Kids don’t need to signal the death of all your adventures, however. You can train your kids from a very early age to be able to go with you. I’ll admit we were not good at this when our first two were little, and we regret it now. With our third, we are trying to work through the hard so that it eventually becomes easy.
Finally, you can make a point to slip away for a day or weekend (or more) for some adult time without the kids. We’ve taken the occasional weekend away, and it’s always fun to go where we want and do what we want like we did in those early years. (And by Day 2 or 3, we’re always ready to collect our kiddos again!)
New and additional stressors
Life, in general, brings its fair share of stress, but parenthood adds a whole heap of extra stressors. Financial concerns, caretaking duties, scheduling logistics, health issues, and all the thousands of daily decisions that need to be made can put extra stress on a marriage. Compounded, of course, by lack of sleep and sheer physical and mental exhaustion.
What to do about it
One of the biggest keys to nurturing your marriage amidst the stress of kids is open and honest communication. Share your concerns, discuss decisions, and talk about what’s on your mind. Don’t assume you know what each other is thinking and feeling – get everything out into the open. Invest in improving your communication patterns.
The next key is to practice selflessness. We all have a tendency to think we’re doing the lion’s share of the work or getting the raw end of the deal. What if, instead of always looking out for our own interests, we also looked out for the interests of our spouse? (Philippians 2:4) It’s amazing how much our marriages flourish when we both practice taking care of each other’s needs.
Finally, in the midst of all the extra stress parenting brings, it’s vitally important to have a team mindset. Rather than a “you vs. me” attitude, adopt an “us vs. the problem” mentality. When issues arise, choose to unite forces and tackle them together, rather than turning on each other (which is so easy to do) or facing them alone.
Conflicts over parenting differences
Marriages are usually made up of two very different people. Who then bring two very different pasts, personalities, and perspectives into their parenting. This is a quick and easy recipe for many, many, MANY conflicts in a marriage. (Or is that just us??)
What to do about it
My husband and I are about as different as two people can get, so we have had many rounds in the ring over differences in parenting styles. Though we still have the occasional disagreement, we’ve learned a lot over the years and are now MUCH more unified in our parenting.
Read my full post “What to Do When Your Parenting Styles Clash” to find out how we got there.
General Tips for Marriage After Kids
In addition to the advice above, here are some general tips that have helped us keep our marriage healthy and thriving after having kids:
- Strengthen your relationship before having kids
If you don’t have kids yet but are considering it in the future, now is the perfect time to start preparing. Get some of the kinks worked out in your relationship (we all have them!), discuss your parenting philosophies and goals, and make a plan together for how you’re going to protect your marriage once the kiddos come.
- Learn, learn, learn
Read books and articles, talk to couples you know who have maintained a strong marriage after kids, and ask God for wisdom.
- Have a positive view of kids and parenthood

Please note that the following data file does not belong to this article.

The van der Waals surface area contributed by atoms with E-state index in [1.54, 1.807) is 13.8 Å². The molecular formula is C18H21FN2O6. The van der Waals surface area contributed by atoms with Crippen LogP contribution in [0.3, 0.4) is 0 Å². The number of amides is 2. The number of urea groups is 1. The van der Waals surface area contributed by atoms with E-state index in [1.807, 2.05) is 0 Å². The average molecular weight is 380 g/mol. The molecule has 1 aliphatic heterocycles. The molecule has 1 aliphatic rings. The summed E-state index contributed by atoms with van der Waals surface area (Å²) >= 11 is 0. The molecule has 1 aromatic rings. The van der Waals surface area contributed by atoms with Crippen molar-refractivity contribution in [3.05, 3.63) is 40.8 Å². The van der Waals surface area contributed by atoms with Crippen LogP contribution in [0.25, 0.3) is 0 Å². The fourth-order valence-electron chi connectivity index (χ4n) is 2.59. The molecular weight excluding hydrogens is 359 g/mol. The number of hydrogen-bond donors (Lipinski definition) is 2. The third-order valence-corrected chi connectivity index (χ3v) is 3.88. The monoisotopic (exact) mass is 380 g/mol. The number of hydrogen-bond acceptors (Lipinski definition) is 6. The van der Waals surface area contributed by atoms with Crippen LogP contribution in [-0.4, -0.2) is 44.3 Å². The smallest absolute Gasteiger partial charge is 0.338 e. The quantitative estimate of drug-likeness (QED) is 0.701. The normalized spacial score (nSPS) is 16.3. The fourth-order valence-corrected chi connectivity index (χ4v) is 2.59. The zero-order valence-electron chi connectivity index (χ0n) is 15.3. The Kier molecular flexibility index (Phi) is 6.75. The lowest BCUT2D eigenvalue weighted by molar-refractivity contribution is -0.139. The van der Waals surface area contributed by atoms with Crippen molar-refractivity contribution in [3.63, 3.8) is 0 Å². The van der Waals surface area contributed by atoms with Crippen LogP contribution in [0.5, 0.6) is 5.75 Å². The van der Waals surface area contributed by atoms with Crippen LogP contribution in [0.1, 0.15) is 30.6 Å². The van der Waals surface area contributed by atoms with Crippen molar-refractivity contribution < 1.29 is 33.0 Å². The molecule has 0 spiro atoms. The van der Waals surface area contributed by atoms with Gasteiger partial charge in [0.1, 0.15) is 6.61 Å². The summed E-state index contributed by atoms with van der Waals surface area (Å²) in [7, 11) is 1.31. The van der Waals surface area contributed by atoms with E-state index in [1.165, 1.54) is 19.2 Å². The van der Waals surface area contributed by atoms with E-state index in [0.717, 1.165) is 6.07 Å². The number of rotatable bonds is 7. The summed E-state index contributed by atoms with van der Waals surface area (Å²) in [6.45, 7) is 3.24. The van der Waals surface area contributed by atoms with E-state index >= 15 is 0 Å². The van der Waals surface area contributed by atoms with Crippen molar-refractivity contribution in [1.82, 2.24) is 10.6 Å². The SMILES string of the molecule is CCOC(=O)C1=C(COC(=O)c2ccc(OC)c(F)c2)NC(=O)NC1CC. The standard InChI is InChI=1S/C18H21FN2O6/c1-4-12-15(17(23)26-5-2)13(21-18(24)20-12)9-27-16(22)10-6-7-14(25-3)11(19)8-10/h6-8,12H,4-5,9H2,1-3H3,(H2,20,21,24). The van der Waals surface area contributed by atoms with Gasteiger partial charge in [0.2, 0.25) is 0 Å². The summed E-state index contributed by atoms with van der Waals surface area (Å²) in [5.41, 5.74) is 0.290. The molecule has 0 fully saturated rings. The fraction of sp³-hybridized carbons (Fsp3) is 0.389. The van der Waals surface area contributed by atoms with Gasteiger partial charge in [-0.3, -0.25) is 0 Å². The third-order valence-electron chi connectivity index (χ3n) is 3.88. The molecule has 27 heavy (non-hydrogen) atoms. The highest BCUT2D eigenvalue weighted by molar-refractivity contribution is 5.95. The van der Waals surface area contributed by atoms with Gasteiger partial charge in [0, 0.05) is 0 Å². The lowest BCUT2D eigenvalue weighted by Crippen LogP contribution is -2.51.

One huge factor in whether a couple grows or crumbles under the pressure of parenthood is their overall view of children. If both parents have a very positive view of parenthood, they will be more likely to bond in it. If, however, parents view parenting as drudgery or a burden, they will likely experience more strain on their marriage as a result.
How Kids Positively Affect Marriage
It is important to know and understand the challenges kids can bring to a marriage, but I don’t want to end this post without talking about the joys and delights they bring. Because there are many! Here are just a few:
- Parenting causes you to learn and grow
I’ve never in my life grown as much as I have as a parent. Our kids have taught us, stretched us, and developed us, both personally and as a couple.
- It brings opportunities to have new adventures together
You may not be able to take off at a moment’s notice and climb mountains (or whatever it is you adventurous people do), but raising kids is the ultimate life adventure. And it’s a pretty fantastic experience to get to do that together.
- You get to watch each other as parents
I loved Levon before we had kids, but watching him as a daddy makes me love him in a whole new way. There is nothing like watching the person you love most in the world love the other people you love most in the world.
- It’s a great opportunity to grow closer as you raise your kids together
Can parenthood pull you apart? Yes, if you let it. If you’re intentional about it, however, raising kids can be one of the most unifying and bonding endeavors you will ever take together.
It’s an undeniable fact that kids affect marriage in a big way. But that doesn’t have to be a bad thing! Rather than a reason to forego parenting altogether, this awareness is a wonderful opportunity to prepare for it. My hope is that the information above will help you enter into parenthood equipped to know what to do when the challenges come.
And if you’re wondering, as I was on the brink of entering into holy matrimony, “Is it even worth it??” let me assure you…
“Oh yes. It’s worth it.”
For Better or For Kids — Ruth Schwenk and Patrick Schwenk
Great Parents, Lousy Lovers: Discover How to Enjoy Life with Your Spouse While Raising Your Kids — Dr. Gary Smalley & Ted Cunningham